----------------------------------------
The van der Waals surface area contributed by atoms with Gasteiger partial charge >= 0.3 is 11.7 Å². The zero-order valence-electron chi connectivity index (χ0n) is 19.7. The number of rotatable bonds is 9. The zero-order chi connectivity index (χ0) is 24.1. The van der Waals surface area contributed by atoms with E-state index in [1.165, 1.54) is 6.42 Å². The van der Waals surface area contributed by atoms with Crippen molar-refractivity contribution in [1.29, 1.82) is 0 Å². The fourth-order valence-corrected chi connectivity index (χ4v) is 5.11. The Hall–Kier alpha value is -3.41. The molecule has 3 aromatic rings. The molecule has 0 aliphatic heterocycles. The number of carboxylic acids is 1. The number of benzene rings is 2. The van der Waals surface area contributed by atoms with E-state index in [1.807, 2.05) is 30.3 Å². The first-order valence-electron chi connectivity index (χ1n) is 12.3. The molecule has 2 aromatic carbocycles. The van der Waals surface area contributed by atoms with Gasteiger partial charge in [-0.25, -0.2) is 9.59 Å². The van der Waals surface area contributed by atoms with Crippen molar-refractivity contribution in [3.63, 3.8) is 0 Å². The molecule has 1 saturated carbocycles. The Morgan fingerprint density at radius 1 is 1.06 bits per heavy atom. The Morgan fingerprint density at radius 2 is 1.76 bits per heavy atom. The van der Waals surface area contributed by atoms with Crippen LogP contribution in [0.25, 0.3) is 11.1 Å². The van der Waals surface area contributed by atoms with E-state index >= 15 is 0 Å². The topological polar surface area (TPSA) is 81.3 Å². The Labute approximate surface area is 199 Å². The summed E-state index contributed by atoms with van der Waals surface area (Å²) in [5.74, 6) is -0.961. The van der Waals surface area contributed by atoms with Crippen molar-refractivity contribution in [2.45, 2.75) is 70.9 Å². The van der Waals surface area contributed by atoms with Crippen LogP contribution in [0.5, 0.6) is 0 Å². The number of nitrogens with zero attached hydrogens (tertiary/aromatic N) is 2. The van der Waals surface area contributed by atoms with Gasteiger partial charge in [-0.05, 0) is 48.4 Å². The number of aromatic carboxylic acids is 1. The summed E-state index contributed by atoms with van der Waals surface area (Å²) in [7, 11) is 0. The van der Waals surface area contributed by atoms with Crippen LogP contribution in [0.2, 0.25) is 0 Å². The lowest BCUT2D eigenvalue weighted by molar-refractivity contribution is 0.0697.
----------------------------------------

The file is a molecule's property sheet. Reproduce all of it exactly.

The van der Waals surface area contributed by atoms with Gasteiger partial charge >= 0.3 is 11.7 Å². The zero-order valence-electron chi connectivity index (χ0n) is 19.7. The number of rotatable bonds is 9. The zero-order chi connectivity index (χ0) is 24.1. The van der Waals surface area contributed by atoms with E-state index in [1.165, 1.54) is 6.42 Å². The van der Waals surface area contributed by atoms with Crippen molar-refractivity contribution in [1.29, 1.82) is 0 Å². The fourth-order valence-corrected chi connectivity index (χ4v) is 5.11. The Hall–Kier alpha value is -3.41. The molecule has 3 aromatic rings. The molecule has 0 aliphatic heterocycles. The number of carboxylic acids is 1. The number of benzene rings is 2. The van der Waals surface area contributed by atoms with E-state index in [1.807, 2.05) is 30.3 Å². The first-order valence-electron chi connectivity index (χ1n) is 12.3. The molecule has 2 aromatic carbocycles. The van der Waals surface area contributed by atoms with Gasteiger partial charge in [-0.25, -0.2) is 9.59 Å². The van der Waals surface area contributed by atoms with Crippen molar-refractivity contribution in [3.63, 3.8) is 0 Å². The molecule has 1 saturated carbocycles. The Morgan fingerprint density at radius 1 is 1.06 bits per heavy atom. The Morgan fingerprint density at radius 2 is 1.76 bits per heavy atom. The van der Waals surface area contributed by atoms with Crippen LogP contribution in [0.25, 0.3) is 11.1 Å². The van der Waals surface area contributed by atoms with E-state index >= 15 is 0 Å². The topological polar surface area (TPSA) is 81.3 Å². The Labute approximate surface area is 199 Å². The summed E-state index contributed by atoms with van der Waals surface area (Å²) in [5.74, 6) is -0.961. The van der Waals surface area contributed by atoms with Crippen molar-refractivity contribution in [2.45, 2.75) is 70.9 Å². The van der Waals surface area contributed by atoms with Crippen LogP contribution in [0.5, 0.6) is 0 Å². The number of nitrogens with zero attached hydrogens (tertiary/aromatic N) is 2. The van der Waals surface area contributed by atoms with Gasteiger partial charge in [-0.05, 0) is 48.4 Å². The number of aromatic carboxylic acids is 1. The summed E-state index contributed by atoms with van der Waals surface area (Å²) in [7, 11) is 0. The van der Waals surface area contributed by atoms with Crippen LogP contribution in [0.2, 0.25) is 0 Å². The lowest BCUT2D eigenvalue weighted by molar-refractivity contribution is 0.0697.